Outdoor Urban Survival
Generally speaking, when you are outdoors, you are far from the comfort of your home. You only have yourself and your survival plan and tools. There are a few things you need to consider, but the most important aspects of survival in the open air are: food and water, shelter, fire, first aid and, of course, your personal attitude to survival.
Whether you are on a planned expedition, in the wilderness or on the road, the most important thing to consider is how to prioritise these aspects. This is a case-by-case issue. For example, if you are injured, the first priority should be to give first aid for the wound. However, if you are stuck in a very hostile environment, you would like to find shelter first before taking care of your wounds. It really depends on what kind of crisis you find yourself in. The important thing is that you are present in your mind to think about things and find ways to get out alive and undamaged.
Personal attitude and faith
Survival outside and in freedom can be an extremely shocking experience. It causes fear and panic, makes you feel very frustrated, stressed, very lonely and physically exhausted. With all emotional and mental turbulence going on, one must be not only physically strong to survive, but also mentally strong to overcome all these.
You must have a positive look even in the middle of unbelievable chaos. All other aspects of the survival of wildlife will be futile and useless if you do not have the presence of the mind in the first place and do not believe that you can survive. The mind over matter is one very apt saying. A positive, encouraging look is the key to the survival of any situation.
It’s a place where you don’t want to get lost or find yourself in trouble. Sometimes things happen and sometimes we get lost or lost in the forest or wasteland. When darkness falls, the wilderness can be terribly cold and dangerously dark. In a place like this, fire is your best friend and perhaps the most important aspect of survival. This is because:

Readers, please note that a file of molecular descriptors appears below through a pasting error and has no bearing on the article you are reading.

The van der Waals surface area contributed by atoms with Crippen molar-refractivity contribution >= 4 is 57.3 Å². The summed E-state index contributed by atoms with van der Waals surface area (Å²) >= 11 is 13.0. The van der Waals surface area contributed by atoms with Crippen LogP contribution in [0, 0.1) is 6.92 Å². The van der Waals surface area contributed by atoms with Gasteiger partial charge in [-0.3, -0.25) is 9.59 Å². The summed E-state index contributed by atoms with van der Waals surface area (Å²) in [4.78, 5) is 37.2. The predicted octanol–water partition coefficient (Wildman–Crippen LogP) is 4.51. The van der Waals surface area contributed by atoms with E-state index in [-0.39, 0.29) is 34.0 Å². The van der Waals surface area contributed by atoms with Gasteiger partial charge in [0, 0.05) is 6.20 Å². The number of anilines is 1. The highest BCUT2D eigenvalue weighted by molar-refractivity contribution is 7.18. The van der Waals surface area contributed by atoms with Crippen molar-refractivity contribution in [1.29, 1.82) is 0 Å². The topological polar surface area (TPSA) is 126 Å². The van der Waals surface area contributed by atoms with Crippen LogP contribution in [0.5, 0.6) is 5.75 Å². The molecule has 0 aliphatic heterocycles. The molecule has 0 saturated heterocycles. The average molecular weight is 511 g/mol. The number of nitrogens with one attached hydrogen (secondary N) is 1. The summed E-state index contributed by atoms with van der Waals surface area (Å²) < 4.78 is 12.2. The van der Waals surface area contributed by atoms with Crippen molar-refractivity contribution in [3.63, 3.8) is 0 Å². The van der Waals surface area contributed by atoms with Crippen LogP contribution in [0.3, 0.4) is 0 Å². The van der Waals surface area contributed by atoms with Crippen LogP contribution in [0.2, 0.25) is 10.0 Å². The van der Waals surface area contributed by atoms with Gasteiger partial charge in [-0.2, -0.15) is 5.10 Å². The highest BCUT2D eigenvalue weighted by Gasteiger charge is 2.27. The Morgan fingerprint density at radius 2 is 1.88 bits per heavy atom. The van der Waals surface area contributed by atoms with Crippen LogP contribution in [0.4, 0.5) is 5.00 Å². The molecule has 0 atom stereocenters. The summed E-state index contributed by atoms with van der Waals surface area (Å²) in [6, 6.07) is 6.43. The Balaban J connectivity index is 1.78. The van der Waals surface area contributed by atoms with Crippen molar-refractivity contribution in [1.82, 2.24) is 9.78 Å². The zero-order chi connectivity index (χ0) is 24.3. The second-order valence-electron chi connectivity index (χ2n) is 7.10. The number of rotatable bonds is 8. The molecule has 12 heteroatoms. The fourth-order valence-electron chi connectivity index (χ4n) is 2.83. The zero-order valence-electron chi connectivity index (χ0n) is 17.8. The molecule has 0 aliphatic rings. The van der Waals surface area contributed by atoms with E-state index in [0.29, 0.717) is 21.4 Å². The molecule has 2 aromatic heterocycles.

- Fire can provide both the necessary heat and light.
- It helps to repel wild and cruel animals such as wolves and bears.
- With fire, you can cook or heat food and boil water to ensure your safety while drinking.
- Burning all night fire somehow ensures peace of mind and comfort so you can sleep.
- Smoke and light from your fire can also help you to find pages to determine your exact position.
Everyone can survive without shelter, but no one can survive without heat. This requires your ability to start a fire. Therefore, it is always advisable to bring a fire kit with you when you intend to go outside. However, many of them have failed in trying to start a fire. This is because they use a weak or wet binder or too much fuel, or have failed to protect the fire from the elements. In any case, you must learn how to build a fire. It is best to learn alternative methods of building a fire. If your matches get wet or if your lighter is flooded with water, these alternative methods will become quite useful. If Boy Scouts can learn this, then you can too.
The hostel can protect you from the elements and wild animals. When you get lost in the wilderness, one of your priorities is to find or create a suitable temporary shelter. It should be large enough for you to crawl into it, but small enough to keep your body warm. In nature you can find natural shelter, such as a cave or hanging rock. This can help you save energy, but you also need to be very careful. Animals use caves as stocking densities. Natural hollows under fallen trees are also a good temporary shelter. Make sure that any shelter you have chosen is no longer occupied by a large predator.
If you can’t find a suitable shelter, you can always build it as long as you know how. This can be an improvised comb or an inclination from the pillars of fallen trees, provided that the bottom is insulated and the cover is good enough to protect you from the elements. Remember to build a shelter near water sources and firewood if possible. If you are with other people, don’t forget to use one body of another as a source of heat. The weather is also a source of reflection when building a shelter. Warm weather is good for outdoor shelters, but in winter it is advisable to find an existing natural shelter, such as a cave or a burrow.
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